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Civil Rights Statute A 'Judge-Made Law,' Says Stanford University School Of Law Professor Pamela Karlan

Publication Date: 
October 26, 2009
Source: 
Missouri Lawyers Media
Author: 
Alyson E. Raletz

Professor Pamela Karlan, is highlighted in this article on current issues in constitutional rights litigation. She was also a keynote speaker at University of Missouri-Kansas City Edward A. Smith/Bryan Cave Lecture and Symposium - "Enforcing Constitutional Rights in the 21st Century":

Legal scholars from across the nation converged in Kansas City last week to grapple with constitutional rights litigation.

They homed in on the Civil Rights Act of 1871, specifically Section 1983 of Title 42 of the U.S. Code.

"Despite its anchoring in a statute, it is profoundly judge-made law," said Stanford University School of Law Professor Pamela Karlan.

The review came during the University of Missouri-Kansas City Edward A. Smith/Bryan Cave Lecture and Symposium - "Enforcing Constitutional Rights in the 21st Century."

Karlan served as the two-day event's keynote speaker.

Karlan is co-director of Stanford Law School's Supreme Court Litigation Clinic, which has represented a party in more than 24 cases before the U.S. Supreme Court in the past five terms.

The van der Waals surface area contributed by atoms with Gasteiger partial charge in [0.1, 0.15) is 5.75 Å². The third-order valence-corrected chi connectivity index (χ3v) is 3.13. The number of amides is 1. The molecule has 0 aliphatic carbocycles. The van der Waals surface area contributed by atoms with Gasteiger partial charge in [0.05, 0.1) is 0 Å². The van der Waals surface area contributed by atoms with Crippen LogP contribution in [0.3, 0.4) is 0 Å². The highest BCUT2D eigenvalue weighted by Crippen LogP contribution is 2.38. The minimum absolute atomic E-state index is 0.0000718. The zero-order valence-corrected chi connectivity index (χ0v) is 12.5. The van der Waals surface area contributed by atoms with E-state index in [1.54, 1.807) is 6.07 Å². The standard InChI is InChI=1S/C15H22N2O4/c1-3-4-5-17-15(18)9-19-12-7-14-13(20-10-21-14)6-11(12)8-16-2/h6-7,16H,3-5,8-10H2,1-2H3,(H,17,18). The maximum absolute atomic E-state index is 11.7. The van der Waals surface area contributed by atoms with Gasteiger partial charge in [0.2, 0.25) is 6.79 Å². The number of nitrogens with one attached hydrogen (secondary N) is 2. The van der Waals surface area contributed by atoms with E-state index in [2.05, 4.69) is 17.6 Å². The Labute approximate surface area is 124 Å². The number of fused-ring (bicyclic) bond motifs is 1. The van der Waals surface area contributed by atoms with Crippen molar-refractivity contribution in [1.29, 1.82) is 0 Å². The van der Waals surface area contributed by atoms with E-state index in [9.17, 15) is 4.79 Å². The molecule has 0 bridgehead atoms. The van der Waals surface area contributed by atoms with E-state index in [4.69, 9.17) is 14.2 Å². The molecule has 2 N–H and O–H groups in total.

She specializes in constitutional law and litigation, which includes criminal procedure, civil rights and voting rights.

UMKC Professor David Achtenberg on Friday dubbed her a "tenacious fighter for the rights of the disadvantaged."

Karlan criticized the legal doctrine surrounding Section 1983 for being "path dependent," meaning that the respective court decisions have been "very reactive" to decisions in other cases.

"That creates a huge violation remedy gap," she said.

She described the section as "transubstantive" in that it applies to a sweeping range of constitutional violations. It functions as a safety valve, enabling other constitutional values to be protected.

"To quote Maria from "The Sound of Music," 'When God closes a door he opens a window. ' Section 1983 is that window," Karlan said.

And while it also lays out compensation for victims of constitutional violations, she said the Supreme Court has taken a much more diminished role in this respect.